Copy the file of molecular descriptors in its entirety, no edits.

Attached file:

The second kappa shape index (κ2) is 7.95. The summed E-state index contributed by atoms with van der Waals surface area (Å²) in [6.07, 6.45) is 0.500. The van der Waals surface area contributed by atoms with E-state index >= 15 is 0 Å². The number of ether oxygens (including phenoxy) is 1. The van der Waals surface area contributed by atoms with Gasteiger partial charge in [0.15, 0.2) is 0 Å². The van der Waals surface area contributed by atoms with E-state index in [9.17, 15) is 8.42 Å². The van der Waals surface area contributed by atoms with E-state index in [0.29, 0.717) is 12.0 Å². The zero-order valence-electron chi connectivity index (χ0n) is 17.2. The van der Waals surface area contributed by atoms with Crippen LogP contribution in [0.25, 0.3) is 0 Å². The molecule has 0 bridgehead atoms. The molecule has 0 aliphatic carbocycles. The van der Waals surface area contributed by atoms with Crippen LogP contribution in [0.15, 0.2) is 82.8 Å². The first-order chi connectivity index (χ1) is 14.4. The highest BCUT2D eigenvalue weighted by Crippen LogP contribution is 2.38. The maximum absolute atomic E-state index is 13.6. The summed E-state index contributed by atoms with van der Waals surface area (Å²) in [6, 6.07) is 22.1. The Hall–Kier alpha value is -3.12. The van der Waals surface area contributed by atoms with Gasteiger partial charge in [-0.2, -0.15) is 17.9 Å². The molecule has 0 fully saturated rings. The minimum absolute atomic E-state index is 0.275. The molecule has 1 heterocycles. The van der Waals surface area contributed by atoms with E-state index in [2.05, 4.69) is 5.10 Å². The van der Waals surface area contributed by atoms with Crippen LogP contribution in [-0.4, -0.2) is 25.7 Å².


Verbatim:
The second kappa shape index (κ2) is 7.95. The summed E-state index contributed by atoms with van der Waals surface area (Å²) in [6.07, 6.45) is 0.500. The van der Waals surface area contributed by atoms with E-state index >= 15 is 0 Å². The number of ether oxygens (including phenoxy) is 1. The van der Waals surface area contributed by atoms with Gasteiger partial charge in [0.15, 0.2) is 0 Å². The van der Waals surface area contributed by atoms with E-state index in [9.17, 15) is 8.42 Å². The van der Waals surface area contributed by atoms with E-state index in [0.29, 0.717) is 12.0 Å². The zero-order valence-electron chi connectivity index (χ0n) is 17.2. The van der Waals surface area contributed by atoms with Crippen LogP contribution in [0.25, 0.3) is 0 Å². The molecule has 0 bridgehead atoms. The molecule has 0 aliphatic carbocycles. The van der Waals surface area contributed by atoms with Crippen LogP contribution in [0.15, 0.2) is 82.8 Å². The first-order chi connectivity index (χ1) is 14.4. The highest BCUT2D eigenvalue weighted by Crippen LogP contribution is 2.38. The maximum absolute atomic E-state index is 13.6. The summed E-state index contributed by atoms with van der Waals surface area (Å²) in [6, 6.07) is 22.1. The Hall–Kier alpha value is -3.12. The van der Waals surface area contributed by atoms with Gasteiger partial charge in [-0.2, -0.15) is 17.9 Å². The molecule has 0 fully saturated rings. The minimum absolute atomic E-state index is 0.275. The molecule has 1 heterocycles. The van der Waals surface area contributed by atoms with E-state index in [2.05, 4.69) is 5.10 Å². The van der Waals surface area contributed by atoms with Crippen LogP contribution in [-0.4, -0.2) is 25.7 Å².